Custom Search

Saturday, November 29, 2008

N.Y. budget cuts needed but they should be fair

Paterson's proposal leaves school districts in lurch with mid-year aid reduction

Under normal circumstances, New York state legislators would be thinking about a pay raise this time of year. The biennial legislative elections are over. Legislators haven't had an increase in their $79,500 base pay since 1999. In the afterglow of political victory and before the legislative session starts in January, this is the time to try to go for the dough without stirring up too much venom from voters.

But these are not normal circumstances. And legislators know it. When they travel to Albany for a special session starting Tuesday, lawmakers should leave behind any thoughts of plus signs -- for their salaries or any other expenses. Gov. David Paterson is looking for minus signs, and that is what lawmakers had better be prepared to provide but within reason.

Paterson's proposed cuts last week could make this session more contentious that the congenial special session in August when lawmakers and the governor agreed on spending cuts of nearly $427 million from the 2008-09 state budget and a total of $1 billion when taking into account reductions in succeeding years.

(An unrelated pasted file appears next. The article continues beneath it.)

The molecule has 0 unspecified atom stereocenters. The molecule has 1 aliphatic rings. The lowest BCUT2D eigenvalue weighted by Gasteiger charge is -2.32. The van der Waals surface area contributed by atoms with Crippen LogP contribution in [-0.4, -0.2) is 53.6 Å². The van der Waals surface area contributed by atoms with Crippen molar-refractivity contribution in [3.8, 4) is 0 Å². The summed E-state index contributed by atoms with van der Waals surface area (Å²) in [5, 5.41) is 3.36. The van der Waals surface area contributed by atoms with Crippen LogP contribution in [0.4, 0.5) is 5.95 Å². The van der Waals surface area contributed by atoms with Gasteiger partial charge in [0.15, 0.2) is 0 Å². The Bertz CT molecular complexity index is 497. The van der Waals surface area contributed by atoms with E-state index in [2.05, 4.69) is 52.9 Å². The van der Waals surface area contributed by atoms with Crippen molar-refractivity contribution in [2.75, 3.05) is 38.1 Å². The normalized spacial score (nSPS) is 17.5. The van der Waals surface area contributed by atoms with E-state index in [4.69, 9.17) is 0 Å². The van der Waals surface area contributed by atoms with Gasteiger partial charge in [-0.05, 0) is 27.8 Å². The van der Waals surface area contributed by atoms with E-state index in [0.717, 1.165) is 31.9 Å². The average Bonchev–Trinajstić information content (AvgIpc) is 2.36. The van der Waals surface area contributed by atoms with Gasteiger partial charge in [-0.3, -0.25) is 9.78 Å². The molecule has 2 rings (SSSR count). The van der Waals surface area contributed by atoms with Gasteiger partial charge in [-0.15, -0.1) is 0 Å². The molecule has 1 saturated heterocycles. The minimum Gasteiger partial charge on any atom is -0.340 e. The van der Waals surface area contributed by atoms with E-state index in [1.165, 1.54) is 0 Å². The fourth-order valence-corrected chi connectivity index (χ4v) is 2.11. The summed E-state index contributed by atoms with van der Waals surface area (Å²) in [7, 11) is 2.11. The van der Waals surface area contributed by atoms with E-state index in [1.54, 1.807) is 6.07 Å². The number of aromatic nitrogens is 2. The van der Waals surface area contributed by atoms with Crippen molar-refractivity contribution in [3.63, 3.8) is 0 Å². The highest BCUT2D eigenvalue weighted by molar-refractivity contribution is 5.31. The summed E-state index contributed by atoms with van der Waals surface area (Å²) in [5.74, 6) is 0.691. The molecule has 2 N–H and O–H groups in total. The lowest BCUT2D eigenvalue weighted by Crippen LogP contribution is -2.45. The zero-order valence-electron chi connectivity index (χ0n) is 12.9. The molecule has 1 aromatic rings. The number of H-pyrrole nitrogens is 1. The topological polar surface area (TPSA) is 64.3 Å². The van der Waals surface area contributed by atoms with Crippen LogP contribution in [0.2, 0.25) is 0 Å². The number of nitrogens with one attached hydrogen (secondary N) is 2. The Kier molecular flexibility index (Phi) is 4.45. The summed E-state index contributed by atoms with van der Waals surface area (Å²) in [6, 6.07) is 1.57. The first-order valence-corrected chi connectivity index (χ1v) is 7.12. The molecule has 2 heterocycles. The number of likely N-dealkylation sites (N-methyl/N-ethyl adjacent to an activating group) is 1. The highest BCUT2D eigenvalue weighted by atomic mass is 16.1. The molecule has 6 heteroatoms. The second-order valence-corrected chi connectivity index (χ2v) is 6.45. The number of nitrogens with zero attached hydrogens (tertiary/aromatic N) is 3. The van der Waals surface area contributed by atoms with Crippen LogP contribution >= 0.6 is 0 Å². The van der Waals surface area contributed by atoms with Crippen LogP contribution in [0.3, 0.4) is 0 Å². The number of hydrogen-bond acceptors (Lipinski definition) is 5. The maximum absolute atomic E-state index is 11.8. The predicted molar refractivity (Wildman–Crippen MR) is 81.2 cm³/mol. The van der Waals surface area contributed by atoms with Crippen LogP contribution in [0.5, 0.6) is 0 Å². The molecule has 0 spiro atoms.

At the time, it looked like enough to get lawmakers through the current fiscal year ending March 30, but the nation's deepening recession means more cuts. One of those proposed would be to aid for schools, which means local districts that already have budgeted the money would receive less than promised. Paterson's financial team has suggested those districts can turn to reserves to make up the difference, but in cases where districts cannot cover from the reserves, they would likely have to borrow and then go to voters in May with a budget that would include loan payoffs. read more...

No comments:

Post a Comment